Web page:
If you have support group on ESA or you are claiming as carer for a disabled person, over state pension age, at least 29 weeks pregnant, and other reasons, you will be placed in the no work group. 
You can read more about commitments here

If you are self-employed, you will be asked to attend the Jobcentre to meet with a self-employment work coach to discuss your business and understand what you need to do in return for UC. This will include reporting your income and permitted expenses on a monthly basis and could include agreeing to grow your business and meet with a work coach on an ongoing basis. 
You can read more about being self-employed on UC here

You will be able to access a new claim advance once your ID has been verified. This is a loan of money from UC that is intended to help you manage your living costs while waiting for your first payment. 
You can read more about new claim advance here


Payment process

After you have submitted the claim for UC, DWP will notify legacy benefits that you have made your claim for UC so they can take appropriate action to end your claims.
DWP will also ask them for additional information on your entitlement and how they were working out your benefit award. This is so DWP can consider if they need to include a transitional element, to ensure you are not worse off, and how much this will be.
You do not need to take any action for this. 

Your UC claim is worked out on a monthly basis, called an assessment period. Your first assessment period starts on the same day as your UC claim. Once your first assessment period has finished, UC will work out your entitlement, provide you with the amount of the payment and a breakdown of how that was worked out. They will pay the money into your bank account 7 days after your assessment period ends. 
It is always 1 month and 7 days until your first payment. 
Your payment date will be monthly on the same date each month.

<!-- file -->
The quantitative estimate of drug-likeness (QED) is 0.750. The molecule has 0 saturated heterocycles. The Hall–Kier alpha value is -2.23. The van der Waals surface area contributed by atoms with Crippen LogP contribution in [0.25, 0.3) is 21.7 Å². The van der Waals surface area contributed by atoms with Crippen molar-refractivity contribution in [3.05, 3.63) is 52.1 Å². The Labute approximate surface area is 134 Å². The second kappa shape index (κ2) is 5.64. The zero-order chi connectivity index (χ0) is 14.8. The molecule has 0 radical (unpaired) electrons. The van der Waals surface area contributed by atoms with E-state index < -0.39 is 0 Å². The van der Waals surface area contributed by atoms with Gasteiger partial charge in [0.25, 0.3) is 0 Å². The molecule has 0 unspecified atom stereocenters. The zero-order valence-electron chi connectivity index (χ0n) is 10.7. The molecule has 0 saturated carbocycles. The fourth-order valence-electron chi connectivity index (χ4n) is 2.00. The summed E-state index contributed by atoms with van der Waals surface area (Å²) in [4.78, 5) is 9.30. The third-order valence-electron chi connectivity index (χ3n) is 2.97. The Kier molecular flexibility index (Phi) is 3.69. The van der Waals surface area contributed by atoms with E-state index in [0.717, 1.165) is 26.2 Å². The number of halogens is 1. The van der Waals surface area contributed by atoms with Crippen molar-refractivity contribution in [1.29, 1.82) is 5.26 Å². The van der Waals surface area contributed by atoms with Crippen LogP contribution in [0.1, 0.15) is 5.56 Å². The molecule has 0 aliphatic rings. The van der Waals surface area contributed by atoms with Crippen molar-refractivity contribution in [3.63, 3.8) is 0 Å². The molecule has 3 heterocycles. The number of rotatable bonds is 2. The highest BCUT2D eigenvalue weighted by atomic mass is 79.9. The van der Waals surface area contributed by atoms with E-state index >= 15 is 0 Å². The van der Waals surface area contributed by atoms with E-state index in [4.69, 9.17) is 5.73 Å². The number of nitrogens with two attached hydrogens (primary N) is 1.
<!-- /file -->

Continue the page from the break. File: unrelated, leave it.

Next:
This will be paid early if weekend or bank holiday. 

Example: Your deadline date is 5th August.
You claim before this on 3rd August. Your claim starts on 3rd August
Your first UC assessment period is 3rd August to 2nd September.
After the 2nd September, UC work out your payment amount and provide you with a breakdown.
Your payment is made into your bank on 9th September.
Your payment would be made on the 9th of each month thereafter.
This will be paid early if weekend or bank holiday. 

Managing your claim on an ongoing basis
You would need to ensure that you report all changes to UC as they happen. You would need to make sure that you take any actions required on your account, so make sure to login often.
If you are asked to complete any commitments, failure to do so, without good reason, could result in a sanction being applied to your payments. 
If you start or stop living with your partner, you would need to report this change to UC. 

Transitional protection is not intended to be permanent support. There are certain circumstances that transitional protection ends entirely, and your claim would fall under the normal rules. 

The transitional element was only intended to ensure people are not worse off at the point of claiming UC. There are situations in which the transitional element will erode or end entirely